Migraine Is Associated With Magnetic Resonance Imaging White Matter Abnormalities: A Meta-analysis | Headache | JAMA Neurology | JAMA Network
[Skip to Navigation]
Access to paid content on this site is currently suspended due to excessive activity being detected from your IP address Please contact the publisher to request reinstatement.
Lipton  RBStewart  WFDiamond  SDiamond  MLReed  M Prevalence and burden of migraine in the United States: data from the American Migraine Study II.  Headache 2001;41646- 657PubMedGoogle ScholarCrossref
Schmidt  RFazekas  FKleinert  G  et al.  Magnetic resonance imaging signal hyperintensities in the deep and subcortical white matter: a comparative study between stroke patients and normal volunteers.  Arch Neurol 1992;49825- 827PubMedGoogle ScholarCrossref
de Benedittis  GLorenzetti  ASina  CBernasconi  V Magnetic resonance imaging in migraine and tension-type headache.  Headache 1995;35264- 268PubMedGoogle ScholarCrossref
Pavese  NCanapicchi  RNuti  A  et al.  White matter MRI hyperintensities in a hundred and twenty-nine consecutive migraine patients.  Cephalalgia 1994;14342- 345PubMedGoogle ScholarCrossref
Igarashi  HSakai  FKan  SOkada  JTazaki  Y Magnetic resonance imaging of the brain in patients with migraine.  Cephalalgia 1991;1169- 74PubMedGoogle ScholarCrossref
Robbins  LFriedman  H MRI in migraineurs.  Headache 1992;32507- 508PubMedGoogle ScholarCrossref
Cooney  BSGrossman  RIFarber  REGoin  JEGaletta  SL Frequency of magnetic resonance imaging abnormalities in patients with migraine.  Headache 1996;36616- 621PubMedGoogle ScholarCrossref
Ziegler  DKBatnitzky  SBarter  RMcMillan  JH Magnetic resonance image abnormality in migraine with aura.  Cephalalgia 1991;11147- 150PubMedGoogle ScholarCrossref
Osborn  REAlder  DCMitchell  CS MR imaging of the brain in patients with migraine headaches.  Am J Neuroradiol 1991;12521- 524PubMedGoogle Scholar
Petitti  DB Meta-Analysis, Decision Analysis And Cost-Effectiveness Analysis: Methods For Quantitative Synthesis In Medicine. 2nd ed. New York, NY: Oxford University Press; 2000
Fazekas  FKoch  MSchmidt  R  et al.  The prevalence of cerebral damage varies with migraine type: a MRI study.  Headache 1992;32287- 291PubMedGoogle ScholarCrossref
Rovaris  MBozzali  MRocca  MAColombo  BFilippi  M An MR study of tissue damage in the cervical cord of patients with migraine.  J Neurol Sci 2001;18343- 46PubMedGoogle ScholarCrossref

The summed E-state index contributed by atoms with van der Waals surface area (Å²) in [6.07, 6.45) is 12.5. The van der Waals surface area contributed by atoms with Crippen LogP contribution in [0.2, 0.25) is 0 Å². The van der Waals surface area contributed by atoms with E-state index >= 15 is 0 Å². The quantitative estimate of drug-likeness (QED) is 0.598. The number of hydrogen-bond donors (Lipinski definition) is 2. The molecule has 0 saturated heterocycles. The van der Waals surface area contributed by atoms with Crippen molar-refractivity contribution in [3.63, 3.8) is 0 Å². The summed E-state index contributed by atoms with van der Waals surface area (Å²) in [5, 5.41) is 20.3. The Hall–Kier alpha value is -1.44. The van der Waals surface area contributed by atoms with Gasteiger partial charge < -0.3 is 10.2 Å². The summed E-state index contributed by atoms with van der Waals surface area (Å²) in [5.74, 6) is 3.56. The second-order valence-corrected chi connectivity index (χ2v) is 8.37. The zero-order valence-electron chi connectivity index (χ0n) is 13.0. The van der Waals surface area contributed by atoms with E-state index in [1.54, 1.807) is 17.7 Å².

Higgins  JThompson  S Quantifying heterogeneity in a meta-analysis.  Stat Med 2002;211539- 1558PubMedGoogle ScholarCrossref
Low  NCMerikangas  KR The comorbidity of migraine.  CNS Spectr 2003;8433- 444PubMedGoogle Scholar
Vermeer  SEHollander  Mvan Dijk  EJHofman  AKoudstaal  PJBreteler  MMB Silent brain infarcts and white matter lesions increase stroke risk in the general population: the Rotterdam Scan Study.  Stroke 2003;341126- 1129PubMedGoogle ScholarCrossref
Carolei  AMarini  CDe Matteis  G History of migraine and risk of cerebral is- chaemia in young adults: the Italian National Research Council Study Group on stroke in the young.  Lancet 1996;3471503- 1506PubMedGoogle ScholarCrossref
Loder  EBiondi  D Disease modification in migraine: a concept that has come of age?  Headache 2003;43135- 143PubMedGoogle ScholarCrossref
Schick  SGahleitner  AWober-Bingol  C  et al.  Virchow-Robin spaces in childhood migraine.  Neuroradiology 1999;41283- 287PubMedGoogle ScholarCrossref
Neurological Review
September 2004

Migraine Is Associated With Magnetic Resonance Imaging White Matter Abnormalities: A Meta-analysis

Author Affiliations

Author Affiliations: Mount Sinai Hospital, Division of Neurology, Department of Medicine, University of Toronto, Toronto, Ontario.



Arch Neurol. 2004;61(9):1366-1368. doi:10.1001/archneur.61.9.1366

Background  There is controversy as to whether migraine is associated with white matter abnormalities (WMAs) on magnetic resonance images. These abnormalities may be important as a risk factor for future stroke. Further, it is controversial whether any increased risk of WMAs is attributable to comorbidities such as vascular disease.

Methods  A meta-analysis of published case-control studies was undertaken to address the relationship between migraine and magnetic resonance imaging WMAs. Seven studies were identified. Data from studies reporting the incidence of magnetic resonance imaging WMAs in those with migraine and appropriate control populations were used to calculate odds ratios for WMAs in migraine for each study. A stratified meta-analysis was performed using studies that did and did not exclude subjects with disease comorbidities.

Results  The summary odds ratio shows that those with migraine are at increased risk for WMAs (odds ratio, 3.9 [95% confidence interval, 2.26-6.72]). The risk does not differ between studies that included subjects with comorbidities and those that did not.

Conclusion  This meta-analysis demonstrates that subjects with migraine are at higher risk of having WMAs on magnetic resonance images than those without migraine. This increased risk is present even in younger individuals who do not have co-occurring cerebrovascular disease risk factors. Prospective studies are needed to determine whether the increased risk of stroke in migraine is mediated or foreshadowed by the presence of WMAs.